That evening, 28 of 50 Senate Democrats voted for a resolution of disapproval, authored by Sen. Rand Paul, R-Ky., that sought to stop the Saudi arms sale.
The decision by a majority of Senate Democrats to oppose transferring weapons described by the State Department as “defensive” was a major show against President Joe Biden and an affirmation of their opposition to Saudi Arabia’s strangling of Yemen. But the Democrats on Murphy’s side were joined by all but two Republicans — Paul and Sen. Mike Lee, R-Utah — and the measure failed 30-67. In Murphy’s case, it was proof of a significant shift by the previous anti-war champion.
Democrats are in control of the White House and both chambers of Congress for the first time since Saudi Arabia’s intervention in Yemen began six years ago. In that time, the kingdom’s airstrikes and port blockades have killed thousands of civilians and left millions more at risk of starvation.
Aggravated by the devastation, the brutal murder of journalist Jamal Khashoggi, and the White House’s nonsensical declaration of a national emergency to expedite weapon sales, Democrats under the Trump administration mounted a series of attempts to withdraw U.S. involvement from the Saudi offensive.
Now that Democrats are in a position to actually force an end to the war in Yemen, caucus members like Sen. Bernie Sanders, I-Vt., and Reps. Ro Khanna, D-Calif., and Ilhan Omar, D-Minn., have continued their campaign to end U.S. support.
They have picked up a few newcomers, like Sens. Jon Ossoff and Raphael Warnock of Georgia, who voted to stop the missile sale Tuesday. But they also lost certain powerful Democrats who had backed anti-war initiatives during the Trump administration, like Murphy, House Armed Services Committee Chair Adam Smith, D-Wash., and Senate Foreign Relations Committee Chair Bob Menendez, D-N.J., who supported the sale.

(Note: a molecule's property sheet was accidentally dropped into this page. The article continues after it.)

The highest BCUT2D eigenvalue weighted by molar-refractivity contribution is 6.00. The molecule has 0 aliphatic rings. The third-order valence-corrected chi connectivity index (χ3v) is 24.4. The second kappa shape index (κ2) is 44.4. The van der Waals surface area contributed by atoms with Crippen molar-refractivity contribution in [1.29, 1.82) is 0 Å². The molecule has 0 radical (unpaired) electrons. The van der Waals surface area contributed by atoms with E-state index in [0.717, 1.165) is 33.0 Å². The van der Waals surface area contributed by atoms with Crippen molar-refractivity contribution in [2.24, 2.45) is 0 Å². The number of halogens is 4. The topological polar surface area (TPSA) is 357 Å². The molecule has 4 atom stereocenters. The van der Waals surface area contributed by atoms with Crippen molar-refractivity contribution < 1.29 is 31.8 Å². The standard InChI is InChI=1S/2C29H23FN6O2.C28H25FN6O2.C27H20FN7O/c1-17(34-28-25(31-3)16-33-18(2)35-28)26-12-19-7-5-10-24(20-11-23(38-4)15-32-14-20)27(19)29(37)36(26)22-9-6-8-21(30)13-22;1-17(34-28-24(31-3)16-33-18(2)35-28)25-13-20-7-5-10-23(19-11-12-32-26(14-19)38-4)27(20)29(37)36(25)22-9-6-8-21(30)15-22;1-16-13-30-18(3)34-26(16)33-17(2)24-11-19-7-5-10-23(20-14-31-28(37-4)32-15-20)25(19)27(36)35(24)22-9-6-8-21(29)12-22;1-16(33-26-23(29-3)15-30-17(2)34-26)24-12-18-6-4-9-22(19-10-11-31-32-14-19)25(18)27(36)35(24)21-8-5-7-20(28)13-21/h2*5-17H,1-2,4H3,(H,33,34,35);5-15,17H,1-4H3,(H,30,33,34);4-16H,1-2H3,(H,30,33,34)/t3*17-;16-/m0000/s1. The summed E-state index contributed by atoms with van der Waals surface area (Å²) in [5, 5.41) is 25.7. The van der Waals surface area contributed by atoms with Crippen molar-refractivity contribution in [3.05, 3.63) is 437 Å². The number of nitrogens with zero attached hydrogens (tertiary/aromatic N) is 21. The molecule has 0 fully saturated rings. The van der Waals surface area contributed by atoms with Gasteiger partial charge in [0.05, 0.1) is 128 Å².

And Democrats failed to include an amendment by Sanders and Khanna in the National Defense Authorization Act to prohibit U.S. defense contractors from maintaining Saudi warplanes. The provision would have grounded the fighter jets, effectively lifting the blockade and winding down Saudi Arabia’s capacity to wage the war.
Beyond that, Biden also still allows American defense contractors to provide maintenance to Saudi warplanes, without which they would be unable to fly.
In May, Sen. Elizabeth Warren, D-Mass., led 15 Democratic senators in a letter to Biden urging him to pressure the kingdom to lift the blockade to alleviate Yemen’s humanitarian crisis. Murphy notably did not sign. A congressional source said that he didn’t necessarily disagree with the letter’s content but wanted to issue a statement in his own words. More than 70 Democrats in the House also sent Biden their own letter calling on him to publicly demand that Saudi Arabia unilaterally end its blockade.
Most Senate Democrats were not deterred from rejecting the State Department’s justification for the $650 million air-to-air missile sale Tuesday. Before voting against the sale, Senate Majority Whip Dick Durbin, D-Ill., told The Intercept: “I don’t trust Saudi Arabia and what’s been going on in Yemen.” Sen. Alex Padilla, D-Calif., dismissed characterizations of the sale as defensive, telling The Intercept that “there are a lot more considerations at work here.” Senate Majority Leader Chuck Schumer, D-N.Y., also voted to block the sale.
Source: The Intercept Website
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